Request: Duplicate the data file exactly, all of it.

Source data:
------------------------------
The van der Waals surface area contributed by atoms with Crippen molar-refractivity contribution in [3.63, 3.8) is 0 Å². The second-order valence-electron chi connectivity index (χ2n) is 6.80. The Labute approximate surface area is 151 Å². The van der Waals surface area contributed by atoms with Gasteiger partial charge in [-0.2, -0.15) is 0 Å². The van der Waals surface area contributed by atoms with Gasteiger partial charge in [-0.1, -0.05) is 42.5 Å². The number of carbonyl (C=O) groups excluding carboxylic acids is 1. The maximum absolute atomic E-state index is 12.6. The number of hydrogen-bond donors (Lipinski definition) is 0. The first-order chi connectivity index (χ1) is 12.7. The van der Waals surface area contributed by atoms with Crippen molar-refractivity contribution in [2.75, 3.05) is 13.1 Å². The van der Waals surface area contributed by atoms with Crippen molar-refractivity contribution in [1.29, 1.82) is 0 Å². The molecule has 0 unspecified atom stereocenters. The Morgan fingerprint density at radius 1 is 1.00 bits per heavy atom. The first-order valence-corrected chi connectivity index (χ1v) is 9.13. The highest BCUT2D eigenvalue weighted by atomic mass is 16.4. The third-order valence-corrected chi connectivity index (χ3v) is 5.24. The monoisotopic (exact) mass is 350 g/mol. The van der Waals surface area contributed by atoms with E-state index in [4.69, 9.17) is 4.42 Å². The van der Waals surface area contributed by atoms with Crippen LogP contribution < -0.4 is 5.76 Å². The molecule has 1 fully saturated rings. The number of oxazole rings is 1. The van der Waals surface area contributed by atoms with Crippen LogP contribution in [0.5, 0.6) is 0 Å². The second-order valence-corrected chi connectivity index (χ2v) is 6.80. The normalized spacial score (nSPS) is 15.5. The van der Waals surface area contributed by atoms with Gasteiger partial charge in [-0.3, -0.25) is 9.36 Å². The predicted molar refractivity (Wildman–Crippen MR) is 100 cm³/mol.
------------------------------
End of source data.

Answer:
The van der Waals surface area contributed by atoms with Crippen molar-refractivity contribution in [3.63, 3.8) is 0 Å². The second-order valence-electron chi connectivity index (χ2n) is 6.80. The Labute approximate surface area is 151 Å². The van der Waals surface area contributed by atoms with Gasteiger partial charge in [-0.2, -0.15) is 0 Å². The van der Waals surface area contributed by atoms with Gasteiger partial charge in [-0.1, -0.05) is 42.5 Å². The number of carbonyl (C=O) groups excluding carboxylic acids is 1. The maximum absolute atomic E-state index is 12.6. The number of hydrogen-bond donors (Lipinski definition) is 0. The first-order chi connectivity index (χ1) is 12.7. The van der Waals surface area contributed by atoms with Crippen molar-refractivity contribution in [2.75, 3.05) is 13.1 Å². The van der Waals surface area contributed by atoms with Crippen molar-refractivity contribution in [1.29, 1.82) is 0 Å². The molecule has 0 unspecified atom stereocenters. The Morgan fingerprint density at radius 1 is 1.00 bits per heavy atom. The first-order valence-corrected chi connectivity index (χ1v) is 9.13. The highest BCUT2D eigenvalue weighted by atomic mass is 16.4. The third-order valence-corrected chi connectivity index (χ3v) is 5.24. The monoisotopic (exact) mass is 350 g/mol. The van der Waals surface area contributed by atoms with E-state index in [4.69, 9.17) is 4.42 Å². The van der Waals surface area contributed by atoms with Crippen LogP contribution < -0.4 is 5.76 Å². The molecule has 1 fully saturated rings. The number of oxazole rings is 1. The van der Waals surface area contributed by atoms with Crippen LogP contribution in [0.5, 0.6) is 0 Å². The second-order valence-corrected chi connectivity index (χ2v) is 6.80. The normalized spacial score (nSPS) is 15.5. The van der Waals surface area contributed by atoms with Gasteiger partial charge in [-0.3, -0.25) is 9.36 Å². The predicted molar refractivity (Wildman–Crippen MR) is 100 cm³/mol.